• Question: How does working affect your normal life?

    Asked by 589cara48 to , Devon, Dmitry, Heather, Jonathan, Michael, Rebecca, Richard, Sarah, Tim.M, Tim.S on 26 Jan 2018.
    • Photo: Tim Millar

      Tim Millar answered on 26 Jan 2018:


      Good question. I run a group of scientists and I need to come up with ideas all the time, so I never switch off. Its a little like being self employed in that you are always looking for the next contract and thinking how the best to do things. There is competition for money and collaborations that you need to work at, money and management, health and safety, ethics…

      I also teach students who email at all times of the day and night and at the weekends and sometimes want answers as soon as possible! Any career will have work / life balance issues and you need a lot of support from family and friends. You can see the world with this career though and make friends and be excited with research of great interest. If you can balance it all then thats a good thing but I am generally my own boss

    • Photo: Sarah Finnegan

      Sarah Finnegan answered on 26 Jan 2018:


      For me my job is a big part of my life! I have friends at work and we often go out after work for dinner or meet up at the weekend. Sometimes you have a deadline and you need to put other things on hold for a while and work late into the evening, but thats ok because you are motivated by your findings! (and you can take time off afterwards). Its really up to you how you organise your time, which I love!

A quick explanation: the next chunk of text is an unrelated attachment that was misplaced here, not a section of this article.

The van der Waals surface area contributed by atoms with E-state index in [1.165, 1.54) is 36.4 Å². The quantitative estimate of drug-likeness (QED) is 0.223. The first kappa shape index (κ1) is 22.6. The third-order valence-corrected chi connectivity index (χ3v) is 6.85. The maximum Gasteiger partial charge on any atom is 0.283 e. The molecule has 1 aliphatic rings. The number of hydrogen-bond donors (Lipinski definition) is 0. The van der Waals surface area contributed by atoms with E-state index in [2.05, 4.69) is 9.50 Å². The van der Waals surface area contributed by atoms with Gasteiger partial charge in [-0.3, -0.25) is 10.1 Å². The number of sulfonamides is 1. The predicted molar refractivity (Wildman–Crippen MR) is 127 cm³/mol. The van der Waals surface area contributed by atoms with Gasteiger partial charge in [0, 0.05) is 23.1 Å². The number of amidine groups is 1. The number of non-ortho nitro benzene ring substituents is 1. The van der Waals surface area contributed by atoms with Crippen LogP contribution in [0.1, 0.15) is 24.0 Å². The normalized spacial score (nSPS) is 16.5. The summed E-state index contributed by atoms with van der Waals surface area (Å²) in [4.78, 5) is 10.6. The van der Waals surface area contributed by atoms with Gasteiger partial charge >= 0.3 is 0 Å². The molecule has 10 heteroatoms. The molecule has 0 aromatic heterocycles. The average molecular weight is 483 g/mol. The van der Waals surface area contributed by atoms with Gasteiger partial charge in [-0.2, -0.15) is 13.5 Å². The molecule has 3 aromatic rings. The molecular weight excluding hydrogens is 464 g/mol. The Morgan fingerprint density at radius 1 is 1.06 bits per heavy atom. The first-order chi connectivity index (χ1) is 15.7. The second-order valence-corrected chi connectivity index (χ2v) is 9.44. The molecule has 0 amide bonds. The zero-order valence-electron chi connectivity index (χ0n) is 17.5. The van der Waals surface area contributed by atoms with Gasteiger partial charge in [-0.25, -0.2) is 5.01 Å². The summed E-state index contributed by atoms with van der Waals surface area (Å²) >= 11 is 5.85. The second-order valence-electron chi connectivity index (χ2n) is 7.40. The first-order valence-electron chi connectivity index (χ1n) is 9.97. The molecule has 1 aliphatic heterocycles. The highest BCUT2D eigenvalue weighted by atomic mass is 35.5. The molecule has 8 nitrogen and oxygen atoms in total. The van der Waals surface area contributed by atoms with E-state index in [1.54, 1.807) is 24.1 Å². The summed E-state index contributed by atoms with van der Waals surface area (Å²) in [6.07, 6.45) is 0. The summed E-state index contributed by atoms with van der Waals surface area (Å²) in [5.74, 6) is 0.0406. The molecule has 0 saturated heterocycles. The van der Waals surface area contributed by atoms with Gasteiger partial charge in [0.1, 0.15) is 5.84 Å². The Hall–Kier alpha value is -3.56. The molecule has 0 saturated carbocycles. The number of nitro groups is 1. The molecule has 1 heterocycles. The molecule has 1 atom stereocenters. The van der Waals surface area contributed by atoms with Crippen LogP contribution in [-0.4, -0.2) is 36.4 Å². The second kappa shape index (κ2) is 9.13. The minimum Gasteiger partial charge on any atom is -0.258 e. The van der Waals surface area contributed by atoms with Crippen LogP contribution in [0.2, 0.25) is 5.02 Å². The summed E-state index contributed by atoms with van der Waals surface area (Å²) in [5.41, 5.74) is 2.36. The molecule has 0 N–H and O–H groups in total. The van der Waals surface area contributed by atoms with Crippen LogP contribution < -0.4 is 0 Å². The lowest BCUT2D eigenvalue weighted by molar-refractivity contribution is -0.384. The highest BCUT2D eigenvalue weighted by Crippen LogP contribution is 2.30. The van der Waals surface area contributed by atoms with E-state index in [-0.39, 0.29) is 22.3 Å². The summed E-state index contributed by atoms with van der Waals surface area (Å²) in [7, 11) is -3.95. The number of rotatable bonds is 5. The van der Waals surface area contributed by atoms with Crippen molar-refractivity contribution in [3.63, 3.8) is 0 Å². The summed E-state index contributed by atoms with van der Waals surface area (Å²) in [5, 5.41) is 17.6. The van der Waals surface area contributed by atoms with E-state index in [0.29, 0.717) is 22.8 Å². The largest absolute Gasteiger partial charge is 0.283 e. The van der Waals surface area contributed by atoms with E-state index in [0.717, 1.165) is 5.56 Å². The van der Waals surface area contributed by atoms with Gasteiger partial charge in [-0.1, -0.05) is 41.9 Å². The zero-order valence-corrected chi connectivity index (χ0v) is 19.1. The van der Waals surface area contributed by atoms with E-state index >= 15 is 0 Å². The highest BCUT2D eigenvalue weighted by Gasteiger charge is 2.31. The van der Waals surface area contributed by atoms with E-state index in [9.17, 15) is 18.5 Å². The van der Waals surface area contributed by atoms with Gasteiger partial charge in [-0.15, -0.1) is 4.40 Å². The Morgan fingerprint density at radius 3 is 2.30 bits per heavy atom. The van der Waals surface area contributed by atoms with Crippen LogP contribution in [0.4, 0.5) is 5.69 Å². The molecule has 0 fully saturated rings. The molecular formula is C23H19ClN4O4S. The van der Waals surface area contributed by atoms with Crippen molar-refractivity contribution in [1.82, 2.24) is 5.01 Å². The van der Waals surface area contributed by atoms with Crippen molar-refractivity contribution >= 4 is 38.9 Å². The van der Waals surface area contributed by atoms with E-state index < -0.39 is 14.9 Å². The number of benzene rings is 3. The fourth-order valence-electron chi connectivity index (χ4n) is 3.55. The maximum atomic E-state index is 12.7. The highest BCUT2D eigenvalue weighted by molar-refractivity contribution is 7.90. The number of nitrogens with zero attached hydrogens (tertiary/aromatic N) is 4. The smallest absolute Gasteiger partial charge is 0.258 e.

• Photo: Dmitry Dereshev

      Dmitry Dereshev answered on 26 Jan 2018:


      Being a PhD student, my current arrangements allow for a lot of flexibility – so I can take a day off if I feel like it, or work outside of 09:00 to 17:00 if I feel exceptionally inspired.

      Investigating things rigorously (which is what my work essentially is) changed my life in more subtle ways. Reading news and articles now I subject them to the same rigour that I use in my working life, and so I tend to question a lot of what they say, and not necessarily believe them.

      Another consequence is: it’s your responsibility to learn whatever tools and information you need to accomplish your research – nobody’s holding your hand. So, I tend to casually absorb a lot of online lecturers targeted at 1st year Bachelors in various subjects from Philosophy to Psychology to Economics – it broadens my horizons on those subjects, and who know? I might need that knowledge later on.

    • Photo:

      answered on 26 Jan 2018:


      I really like my job so I work quite a lot. It does very much affect my whole life. It affects where I live – in the UK rather than in the US where I was born and grew up. I do some work out of normal working hours. My husband is a mathematician – he does work out of normal working hours as well. We coordinate to make sure we have a balanced family life as well as rewarding working lives.

    • Photo: Rebecca Dewey

      Rebecca Dewey answered on 5 Feb 2018:


      My job is a really big part of my life. I often find myself reading or chatting with colleagues over e-mail (or in the pub) about work, outside of office hours. I think it is essential to really love what you do in order to do well in the field. It doesn’t really feel like “work” it’s just what I do.

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